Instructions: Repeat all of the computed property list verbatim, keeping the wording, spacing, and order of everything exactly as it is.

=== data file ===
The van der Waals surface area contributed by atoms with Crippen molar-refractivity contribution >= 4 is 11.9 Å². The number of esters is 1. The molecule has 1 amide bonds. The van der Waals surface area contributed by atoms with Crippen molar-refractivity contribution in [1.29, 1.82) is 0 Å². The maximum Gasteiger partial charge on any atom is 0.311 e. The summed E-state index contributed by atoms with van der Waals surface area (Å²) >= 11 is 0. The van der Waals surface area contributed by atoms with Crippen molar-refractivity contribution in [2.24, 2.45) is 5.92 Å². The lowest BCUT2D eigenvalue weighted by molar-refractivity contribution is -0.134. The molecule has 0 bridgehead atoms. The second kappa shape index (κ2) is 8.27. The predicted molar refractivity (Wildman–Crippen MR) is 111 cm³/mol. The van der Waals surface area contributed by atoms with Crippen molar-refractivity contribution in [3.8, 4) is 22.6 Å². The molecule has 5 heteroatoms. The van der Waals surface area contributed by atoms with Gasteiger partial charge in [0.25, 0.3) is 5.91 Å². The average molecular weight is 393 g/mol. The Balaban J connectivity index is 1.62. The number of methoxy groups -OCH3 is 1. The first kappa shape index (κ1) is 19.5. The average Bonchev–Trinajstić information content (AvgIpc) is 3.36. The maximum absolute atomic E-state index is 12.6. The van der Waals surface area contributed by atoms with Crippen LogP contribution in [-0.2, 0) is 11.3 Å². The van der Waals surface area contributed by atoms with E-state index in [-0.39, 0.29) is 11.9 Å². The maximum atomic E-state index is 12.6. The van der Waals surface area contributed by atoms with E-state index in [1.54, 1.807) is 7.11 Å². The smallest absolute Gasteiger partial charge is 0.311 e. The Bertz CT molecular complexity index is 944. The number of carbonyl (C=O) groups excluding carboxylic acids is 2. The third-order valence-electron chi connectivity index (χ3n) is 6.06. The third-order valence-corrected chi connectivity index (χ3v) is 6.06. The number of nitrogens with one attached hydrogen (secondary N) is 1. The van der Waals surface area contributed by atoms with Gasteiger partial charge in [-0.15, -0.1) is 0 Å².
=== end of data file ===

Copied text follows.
The van der Waals surface area contributed by atoms with Crippen molar-refractivity contribution >= 4 is 11.9 Å². The number of esters is 1. The molecule has 1 amide bonds. The van der Waals surface area contributed by atoms with Crippen molar-refractivity contribution in [1.29, 1.82) is 0 Å². The maximum Gasteiger partial charge on any atom is 0.311 e. The summed E-state index contributed by atoms with van der Waals surface area (Å²) >= 11 is 0. The van der Waals surface area contributed by atoms with Crippen molar-refractivity contribution in [2.24, 2.45) is 5.92 Å². The lowest BCUT2D eigenvalue weighted by molar-refractivity contribution is -0.134. The molecule has 0 bridgehead atoms. The second kappa shape index (κ2) is 8.27. The predicted molar refractivity (Wildman–Crippen MR) is 111 cm³/mol. The van der Waals surface area contributed by atoms with Crippen molar-refractivity contribution in [3.8, 4) is 22.6 Å². The molecule has 5 heteroatoms. The van der Waals surface area contributed by atoms with Gasteiger partial charge in [0.25, 0.3) is 5.91 Å². The average molecular weight is 393 g/mol. The Balaban J connectivity index is 1.62. The number of methoxy groups -OCH3 is 1. The first kappa shape index (κ1) is 19.5. The average Bonchev–Trinajstić information content (AvgIpc) is 3.36. The maximum absolute atomic E-state index is 12.6. The van der Waals surface area contributed by atoms with Crippen LogP contribution in [-0.2, 0) is 11.3 Å². The van der Waals surface area contributed by atoms with E-state index in [-0.39, 0.29) is 11.9 Å². The maximum atomic E-state index is 12.6. The van der Waals surface area contributed by atoms with E-state index in [1.54, 1.807) is 7.11 Å². The smallest absolute Gasteiger partial charge is 0.311 e. The Bertz CT molecular complexity index is 944. The number of carbonyl (C=O) groups excluding carboxylic acids is 2. The third-order valence-electron chi connectivity index (χ3n) is 6.06. The third-order valence-corrected chi connectivity index (χ3v) is 6.06. The number of nitrogens with one attached hydrogen (secondary N) is 1. The van der Waals surface area contributed by atoms with Gasteiger partial charge in [-0.15, -0.1) is 0 Å².